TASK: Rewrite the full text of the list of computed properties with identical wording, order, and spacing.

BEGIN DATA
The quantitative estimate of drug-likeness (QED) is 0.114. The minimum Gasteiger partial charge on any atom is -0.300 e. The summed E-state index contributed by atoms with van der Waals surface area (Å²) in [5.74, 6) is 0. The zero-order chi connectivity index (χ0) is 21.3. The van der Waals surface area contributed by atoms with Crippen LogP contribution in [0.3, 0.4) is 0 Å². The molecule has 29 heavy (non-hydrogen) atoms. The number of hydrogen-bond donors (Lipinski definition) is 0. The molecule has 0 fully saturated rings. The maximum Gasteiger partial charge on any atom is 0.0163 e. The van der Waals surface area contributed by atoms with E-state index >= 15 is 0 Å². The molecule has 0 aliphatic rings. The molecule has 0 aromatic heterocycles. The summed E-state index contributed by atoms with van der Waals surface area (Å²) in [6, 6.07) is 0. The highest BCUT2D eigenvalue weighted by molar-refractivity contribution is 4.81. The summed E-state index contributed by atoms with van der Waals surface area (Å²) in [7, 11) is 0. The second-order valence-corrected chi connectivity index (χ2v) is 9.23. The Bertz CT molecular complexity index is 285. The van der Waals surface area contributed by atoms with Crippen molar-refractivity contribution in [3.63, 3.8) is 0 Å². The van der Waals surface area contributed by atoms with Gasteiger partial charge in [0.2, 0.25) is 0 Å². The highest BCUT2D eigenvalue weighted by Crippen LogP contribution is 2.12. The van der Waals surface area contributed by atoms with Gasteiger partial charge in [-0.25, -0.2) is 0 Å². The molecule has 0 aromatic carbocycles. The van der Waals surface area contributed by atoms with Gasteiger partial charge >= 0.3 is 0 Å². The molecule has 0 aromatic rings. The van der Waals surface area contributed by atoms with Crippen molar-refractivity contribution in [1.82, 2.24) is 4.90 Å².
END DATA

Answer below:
The quantitative estimate of drug-likeness (QED) is 0.114. The minimum Gasteiger partial charge on any atom is -0.300 e. The summed E-state index contributed by atoms with van der Waals surface area (Å²) in [5.74, 6) is 0. The zero-order chi connectivity index (χ0) is 21.3. The van der Waals surface area contributed by atoms with Crippen LogP contribution in [0.3, 0.4) is 0 Å². The molecule has 29 heavy (non-hydrogen) atoms. The number of hydrogen-bond donors (Lipinski definition) is 0. The molecule has 0 fully saturated rings. The maximum Gasteiger partial charge on any atom is 0.0163 e. The van der Waals surface area contributed by atoms with E-state index >= 15 is 0 Å². The molecule has 0 aliphatic rings. The molecule has 0 aromatic heterocycles. The summed E-state index contributed by atoms with van der Waals surface area (Å²) in [6, 6.07) is 0. The highest BCUT2D eigenvalue weighted by molar-refractivity contribution is 4.81. The summed E-state index contributed by atoms with van der Waals surface area (Å²) in [7, 11) is 0. The second-order valence-corrected chi connectivity index (χ2v) is 9.23. The Bertz CT molecular complexity index is 285. The van der Waals surface area contributed by atoms with Crippen molar-refractivity contribution in [3.63, 3.8) is 0 Å². The van der Waals surface area contributed by atoms with Gasteiger partial charge in [0.2, 0.25) is 0 Å². The highest BCUT2D eigenvalue weighted by Crippen LogP contribution is 2.12. The van der Waals surface area contributed by atoms with Gasteiger partial charge in [-0.25, -0.2) is 0 Å². The molecule has 0 aromatic carbocycles. The van der Waals surface area contributed by atoms with Gasteiger partial charge >= 0.3 is 0 Å². The molecule has 0 aromatic rings. The van der Waals surface area contributed by atoms with Crippen molar-refractivity contribution in [1.82, 2.24) is 4.90 Å².